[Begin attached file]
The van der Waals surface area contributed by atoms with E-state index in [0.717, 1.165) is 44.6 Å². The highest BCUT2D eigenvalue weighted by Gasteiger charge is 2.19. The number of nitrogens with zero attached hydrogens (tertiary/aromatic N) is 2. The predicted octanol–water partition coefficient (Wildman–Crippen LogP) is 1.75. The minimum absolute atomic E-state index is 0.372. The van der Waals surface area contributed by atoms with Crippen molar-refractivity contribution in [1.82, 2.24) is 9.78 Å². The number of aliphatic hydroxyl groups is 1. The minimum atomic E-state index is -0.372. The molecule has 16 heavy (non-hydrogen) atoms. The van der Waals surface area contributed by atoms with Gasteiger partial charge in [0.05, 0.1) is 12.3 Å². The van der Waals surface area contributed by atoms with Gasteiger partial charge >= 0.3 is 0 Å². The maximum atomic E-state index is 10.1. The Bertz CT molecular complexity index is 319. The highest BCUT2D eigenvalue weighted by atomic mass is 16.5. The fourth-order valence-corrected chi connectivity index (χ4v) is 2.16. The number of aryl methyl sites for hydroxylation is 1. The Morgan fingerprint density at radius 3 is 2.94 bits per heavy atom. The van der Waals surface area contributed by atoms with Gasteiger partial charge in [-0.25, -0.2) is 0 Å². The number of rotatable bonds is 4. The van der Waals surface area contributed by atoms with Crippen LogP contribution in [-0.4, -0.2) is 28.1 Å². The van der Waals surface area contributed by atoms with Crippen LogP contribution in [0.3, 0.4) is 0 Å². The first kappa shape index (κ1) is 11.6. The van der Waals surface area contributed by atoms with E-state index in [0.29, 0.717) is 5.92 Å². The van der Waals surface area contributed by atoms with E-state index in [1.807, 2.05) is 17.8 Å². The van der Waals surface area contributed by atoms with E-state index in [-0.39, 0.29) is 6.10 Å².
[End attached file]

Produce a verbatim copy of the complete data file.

The van der Waals surface area contributed by atoms with E-state index in [0.717, 1.165) is 44.6 Å². The highest BCUT2D eigenvalue weighted by Gasteiger charge is 2.19. The number of nitrogens with zero attached hydrogens (tertiary/aromatic N) is 2. The predicted octanol–water partition coefficient (Wildman–Crippen LogP) is 1.75. The minimum absolute atomic E-state index is 0.372. The van der Waals surface area contributed by atoms with Crippen molar-refractivity contribution in [1.82, 2.24) is 9.78 Å². The number of aliphatic hydroxyl groups is 1. The minimum atomic E-state index is -0.372. The molecule has 16 heavy (non-hydrogen) atoms. The van der Waals surface area contributed by atoms with Gasteiger partial charge in [0.05, 0.1) is 12.3 Å². The van der Waals surface area contributed by atoms with Gasteiger partial charge >= 0.3 is 0 Å². The maximum atomic E-state index is 10.1. The Bertz CT molecular complexity index is 319. The highest BCUT2D eigenvalue weighted by atomic mass is 16.5. The fourth-order valence-corrected chi connectivity index (χ4v) is 2.16. The number of aryl methyl sites for hydroxylation is 1. The Morgan fingerprint density at radius 3 is 2.94 bits per heavy atom. The van der Waals surface area contributed by atoms with Gasteiger partial charge in [-0.25, -0.2) is 0 Å². The number of rotatable bonds is 4. The van der Waals surface area contributed by atoms with Crippen LogP contribution in [-0.4, -0.2) is 28.1 Å². The van der Waals surface area contributed by atoms with Crippen LogP contribution in [0.3, 0.4) is 0 Å². The first kappa shape index (κ1) is 11.6. The van der Waals surface area contributed by atoms with E-state index in [0.29, 0.717) is 5.92 Å². The van der Waals surface area contributed by atoms with E-state index in [1.807, 2.05) is 17.8 Å². The van der Waals surface area contributed by atoms with E-state index in [-0.39, 0.29) is 6.10 Å².